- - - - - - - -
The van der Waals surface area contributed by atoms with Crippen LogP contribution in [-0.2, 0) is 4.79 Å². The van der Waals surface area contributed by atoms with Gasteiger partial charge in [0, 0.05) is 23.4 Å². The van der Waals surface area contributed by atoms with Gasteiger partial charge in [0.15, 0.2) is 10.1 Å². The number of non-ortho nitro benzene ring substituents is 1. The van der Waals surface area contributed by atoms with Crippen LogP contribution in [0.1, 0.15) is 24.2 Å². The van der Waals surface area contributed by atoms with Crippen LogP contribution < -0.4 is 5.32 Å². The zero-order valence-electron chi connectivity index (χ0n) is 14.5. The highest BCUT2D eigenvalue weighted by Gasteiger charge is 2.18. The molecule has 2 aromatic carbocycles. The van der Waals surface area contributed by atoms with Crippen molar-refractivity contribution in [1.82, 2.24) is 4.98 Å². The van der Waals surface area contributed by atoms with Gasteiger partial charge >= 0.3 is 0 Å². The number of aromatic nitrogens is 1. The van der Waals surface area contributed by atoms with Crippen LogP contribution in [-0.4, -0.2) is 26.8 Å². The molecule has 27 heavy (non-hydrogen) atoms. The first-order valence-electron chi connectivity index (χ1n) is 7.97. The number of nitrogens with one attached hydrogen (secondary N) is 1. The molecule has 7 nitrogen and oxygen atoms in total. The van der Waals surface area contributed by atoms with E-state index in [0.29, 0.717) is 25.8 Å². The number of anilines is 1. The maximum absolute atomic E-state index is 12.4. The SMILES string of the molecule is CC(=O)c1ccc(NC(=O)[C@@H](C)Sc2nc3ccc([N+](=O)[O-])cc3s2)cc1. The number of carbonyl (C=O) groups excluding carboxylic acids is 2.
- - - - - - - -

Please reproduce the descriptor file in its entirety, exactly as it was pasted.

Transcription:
The van der Waals surface area contributed by atoms with Crippen LogP contribution in [-0.2, 0) is 4.79 Å². The van der Waals surface area contributed by atoms with Gasteiger partial charge in [0, 0.05) is 23.4 Å². The van der Waals surface area contributed by atoms with Gasteiger partial charge in [0.15, 0.2) is 10.1 Å². The number of non-ortho nitro benzene ring substituents is 1. The van der Waals surface area contributed by atoms with Crippen LogP contribution in [0.1, 0.15) is 24.2 Å². The van der Waals surface area contributed by atoms with Crippen LogP contribution < -0.4 is 5.32 Å². The zero-order valence-electron chi connectivity index (χ0n) is 14.5. The highest BCUT2D eigenvalue weighted by Gasteiger charge is 2.18. The molecule has 2 aromatic carbocycles. The van der Waals surface area contributed by atoms with Crippen molar-refractivity contribution in [1.82, 2.24) is 4.98 Å². The van der Waals surface area contributed by atoms with Gasteiger partial charge >= 0.3 is 0 Å². The number of aromatic nitrogens is 1. The van der Waals surface area contributed by atoms with Crippen LogP contribution in [-0.4, -0.2) is 26.8 Å². The molecule has 27 heavy (non-hydrogen) atoms. The first-order valence-electron chi connectivity index (χ1n) is 7.97. The number of nitrogens with one attached hydrogen (secondary N) is 1. The molecule has 7 nitrogen and oxygen atoms in total. The van der Waals surface area contributed by atoms with E-state index in [0.29, 0.717) is 25.8 Å². The number of anilines is 1. The maximum absolute atomic E-state index is 12.4. The SMILES string of the molecule is CC(=O)c1ccc(NC(=O)[C@@H](C)Sc2nc3ccc([N+](=O)[O-])cc3s2)cc1. The number of carbonyl (C=O) groups excluding carboxylic acids is 2.